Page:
The Capitals Route reaches it's western most point in City of Galway in the West of Ireland. This route is currently under development and when completed, will be traffic free for most of its length. While some sections can be cycled at present there is no continuous route in place as yet. The first section of the route from Dublin westwards will be on canal tow path as far as Mullingar in the midlands. Some sections of this have been surfaced and can be cycled but much of the canal towpath still has a rough grass surface (OK for a mountain bike). West of Mullingar the route will be on disused railway and other traffic free options but this section has not yet been developed. Work is currently in progress to do this. The development of this route is being managed by the National Roads Authority (NRA) who are working on the project with the local authorities along the route. (The image above shows a section along the Royal Canal which has been surfaced and is suitable for cycling)
Starting at Holyhead on the Isle of Anglesey (Ynys Môn in Welsh), this route travels through the heart of Wales along the Lôn Las Cymru (National Route 8), taking in Snowdonia National Park and Brecon Beacons National Park. Passing the Welsh capital Cardiff, it then crosses the Severn, where it visits the grand cities of Bristol and Bath – connected by the hugely popular Bristol to Bath Railway path. After that it joins the scenic Kennet and Avon Cycle Route (National Route 4) along the historic canal which links the Thames and the Bristol Channel, weaving through spectacular scenery on its way from Bath to Reading. At Reading, the route joins the Thames Valley Route on its way to London. Finally it leaves London through the docklands, travelling north to the ferry port at Harwich.
This section of EV2 (Capitals route) uses the long distance cycle route LF8 from Zwillbrock (on the German border and connected with German R1) to Borculo and the LF4 from Borculo to Den Haag (The Hague). Den Haag is the capital of the Dutch government. Amsterdam, the Dutch capital, isn’t on the route. The route is signposted in two directions.
EuroVelo 2 runs right across northern Germany and is known within the country as the D3 Route. The German section of the route is 950 km long and starts in the town of Vreden on the Dutch border and ends Küstrin-Kietz on the Polish border, traversing a variety of landscapes including the level parkland of Münsterland, the hills in the Weserbergland and on the edge of the Harz, the open countryside of the Fläming region and the Oderbruch marshland. It also features the stunning riverscapes of the Weser, Saale and Elbe, as well as a biosphere reserve. There's a wealth of cultural highlights to be found at seven UNESCO World Heritage sites including Quedlinburg, Lutherstadt Wittenberg and the Bauhaus town of Dessau, and in cities such as Münster and Berlin.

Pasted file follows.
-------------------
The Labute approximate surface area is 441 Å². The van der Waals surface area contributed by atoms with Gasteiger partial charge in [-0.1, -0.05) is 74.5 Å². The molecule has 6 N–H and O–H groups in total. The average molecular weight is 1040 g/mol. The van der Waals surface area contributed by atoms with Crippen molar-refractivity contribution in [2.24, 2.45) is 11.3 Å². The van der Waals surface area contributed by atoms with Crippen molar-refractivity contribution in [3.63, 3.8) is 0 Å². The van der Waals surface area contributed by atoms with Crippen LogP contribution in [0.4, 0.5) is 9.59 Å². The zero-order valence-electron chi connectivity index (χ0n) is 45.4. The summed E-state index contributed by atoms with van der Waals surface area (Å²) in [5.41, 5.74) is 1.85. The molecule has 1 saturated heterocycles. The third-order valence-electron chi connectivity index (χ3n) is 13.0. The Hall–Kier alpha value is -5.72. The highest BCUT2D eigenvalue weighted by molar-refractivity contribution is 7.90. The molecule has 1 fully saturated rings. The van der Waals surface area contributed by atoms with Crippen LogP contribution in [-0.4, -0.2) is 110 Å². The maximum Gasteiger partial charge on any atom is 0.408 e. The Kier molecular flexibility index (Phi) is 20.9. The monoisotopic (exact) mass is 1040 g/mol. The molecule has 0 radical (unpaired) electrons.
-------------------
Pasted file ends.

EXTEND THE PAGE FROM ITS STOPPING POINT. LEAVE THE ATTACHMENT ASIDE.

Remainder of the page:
The route of EuroVelo 2 is currently being planned and developed in Poland with detailed proposals being prepared for each region through which it passes. Crossing the country from West to East, it will be approximately 1,190 km long and will run through attractive landscapes and pass by many touristic and historical attractions. It starts on the border with Germany in Lubuskie Voivodeship and end in Białowieża on the Polish-Belarusian boarder. In between these two points it will visit the exciting cities of Poznań, Włocławek, Warsaw and also pass through several national parks, including the Białowieski National Park where the European Bison still roam. It is estimated that the route will be realised by 2017-2020.
EuroVelo Route 2 in Belarus is in the planning stage. In the future, the route will pass through beautiful forests including the National Park "Belovezhskaya Pushcha", one of the last and largest remaining parts of the immense primeval forest that once stretched across the European Plain. The route passes through the capital of Belarus - Minsk, as well as other small towns - Pruzhany, Novogrudok and Ivenets.
There are many sights to take in in the Russian section of the route. If you're coming from the West, the first city you get to is Smolensk. The regional capital is well worth a stop off and you the Katyn memorial is a must. From Smolensk to Moscow there are number of other sights that will bring the country's history to life. Next stop is the Yuri Gagarin memorial, then the sight of the battle of Moscow, the biggest and deadliest battle of the Napoleonic wars. Finally, the Savvino-Storozhevsky Monastery in Zvenigorod is the final stop before entering Moscow. The itinerary mostly uses low-traffic public roads: Krasny (P135) - Smolensk - Dorogobuzh (P134) - (some sand road) - Viaz'ma - Novodugino - Prechistoe - Gagarin - (some dirt road) - Tsvetkovsky - Uvarovka - Borodino - Mozhaisk - Klement'evo - Ruza - Kolubiakino - Zvenigorod - Zhavoronki - Krekshino - Moscow (approx. 650 km)